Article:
MONROVIA, Montserrado â€“ The Liberian Senate has mandated its committees on Commerce, Public Cooperation, and Judiciary to probe the controversial Cargo Tracking Agreement entered into by the National Port Authority and Global Tracking and Maritime Solution.
The Senateâ€™s decision comes after Grand Cape Mountâ€™s Senator Varney Sherman drew attention to growing concerns from the public over the agreement.
Many stakeholders, including the Liberia Chamber of Commerce, have condemned the agreement. The LCC has said the agreement could create economic hardship for citizens.
Sherman said his decision to seek the Senateâ€™s intervention was triggered by comments in the media that the agreement threatens economic stability if it continues to be enforced.
â€œI write the Senateâ€™s plenary after reading several local dailies in which the Liberia Chamber of Commerce warned of the economic hardship if the Cargo Tracking Agreement with Global Tracking and Maritime Solution continues at the Freeport of Monrovia,â€ Shermanâ€™s communication read.
Members of the Senate subsequently voted to invite representatives of both the NPA and GTMS to give a detailed explanation on the Cargo Tracking Agreement in which US$175 would be charged for tracking numbers for every container entering into the country.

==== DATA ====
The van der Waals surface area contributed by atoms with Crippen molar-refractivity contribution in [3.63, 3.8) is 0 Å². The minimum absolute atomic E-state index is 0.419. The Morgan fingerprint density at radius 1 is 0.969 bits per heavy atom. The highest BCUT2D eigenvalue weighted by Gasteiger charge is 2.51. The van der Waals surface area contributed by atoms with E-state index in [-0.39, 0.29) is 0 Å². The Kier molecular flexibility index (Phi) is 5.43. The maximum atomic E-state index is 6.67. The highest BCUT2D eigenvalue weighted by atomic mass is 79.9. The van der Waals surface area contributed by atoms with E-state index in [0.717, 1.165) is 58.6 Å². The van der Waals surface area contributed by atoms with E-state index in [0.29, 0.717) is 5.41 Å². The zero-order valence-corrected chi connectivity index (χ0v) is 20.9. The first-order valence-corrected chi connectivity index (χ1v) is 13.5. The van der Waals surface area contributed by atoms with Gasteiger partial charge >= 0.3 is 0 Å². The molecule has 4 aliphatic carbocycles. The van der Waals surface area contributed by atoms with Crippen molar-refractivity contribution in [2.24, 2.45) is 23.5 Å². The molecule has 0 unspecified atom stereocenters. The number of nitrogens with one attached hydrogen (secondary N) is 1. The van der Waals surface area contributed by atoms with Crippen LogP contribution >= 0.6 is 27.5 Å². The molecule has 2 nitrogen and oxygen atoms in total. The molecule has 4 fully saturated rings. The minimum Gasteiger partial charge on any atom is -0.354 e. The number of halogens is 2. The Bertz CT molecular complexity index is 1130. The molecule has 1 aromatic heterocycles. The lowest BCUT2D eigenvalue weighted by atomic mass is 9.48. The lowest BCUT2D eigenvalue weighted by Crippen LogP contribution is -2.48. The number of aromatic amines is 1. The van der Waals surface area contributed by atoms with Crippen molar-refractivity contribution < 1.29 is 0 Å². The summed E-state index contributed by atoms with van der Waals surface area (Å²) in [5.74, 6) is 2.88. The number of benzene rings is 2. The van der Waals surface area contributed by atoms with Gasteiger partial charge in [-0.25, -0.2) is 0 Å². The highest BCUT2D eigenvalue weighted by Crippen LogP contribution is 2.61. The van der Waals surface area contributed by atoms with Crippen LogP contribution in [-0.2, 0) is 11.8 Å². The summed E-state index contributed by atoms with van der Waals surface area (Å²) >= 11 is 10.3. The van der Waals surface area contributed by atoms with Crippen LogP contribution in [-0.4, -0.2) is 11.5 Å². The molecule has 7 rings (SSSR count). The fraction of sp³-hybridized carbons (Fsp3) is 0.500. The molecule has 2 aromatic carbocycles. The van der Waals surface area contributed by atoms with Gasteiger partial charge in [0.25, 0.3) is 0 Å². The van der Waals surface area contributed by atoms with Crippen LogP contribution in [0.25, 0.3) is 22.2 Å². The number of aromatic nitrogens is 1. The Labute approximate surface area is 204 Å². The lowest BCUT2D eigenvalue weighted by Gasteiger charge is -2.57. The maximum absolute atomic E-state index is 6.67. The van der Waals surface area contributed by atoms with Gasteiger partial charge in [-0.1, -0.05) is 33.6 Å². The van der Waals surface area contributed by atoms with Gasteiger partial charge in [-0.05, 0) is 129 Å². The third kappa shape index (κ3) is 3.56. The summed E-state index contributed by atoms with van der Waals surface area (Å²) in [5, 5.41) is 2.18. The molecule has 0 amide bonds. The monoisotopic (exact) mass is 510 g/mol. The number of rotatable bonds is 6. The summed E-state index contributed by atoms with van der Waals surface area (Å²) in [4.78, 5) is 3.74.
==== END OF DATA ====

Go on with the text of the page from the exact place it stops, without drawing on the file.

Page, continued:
The Senate had also earlier invited the director general of the National Fisheries and Aquaculture Authority or NaFAA, Emma Glassco, to explain the institutionâ€™s capacity to monitor and regulate fishing vessels on Liberia waters.
Recently, Glassco signed a five-year agreement with Senegalese authorities on behalf of the government to allow Senegal to harvest 40,000 tons of fish from Liberia every year via 300 artisanal and semi-industrial fishing licenses. In exchange, the country would advise Liberia on fighting illegal fishing.
Many Liberians have also criticized the agreement, noting that Liberia does not have the sophistication to monitor operations of the foreign fishers and that they would deplete the countryâ€™s marine stock, endanger local artisanal fishermen, and put them out of business, thus threatening their livelihood.
But the NaFAA director general, during her appearance on Tuesday before the Senateâ€™s Committee on Agriculture, assured lawmakers that Liberia is equipped to monitor fishing vessels on its territorial waters.
â€œNaFAA is capable of monitoring vessels from any parts of the world. We will have satellite devices that will be attached to each fishing boats coming into the country and NAFaa will be able to detect any illegal activities on the ocean,â€ she told the senators.
She said the country also stands a chance to benefit more than US$10 million if the deal is finalized.
Featured photo by Zeze Ballah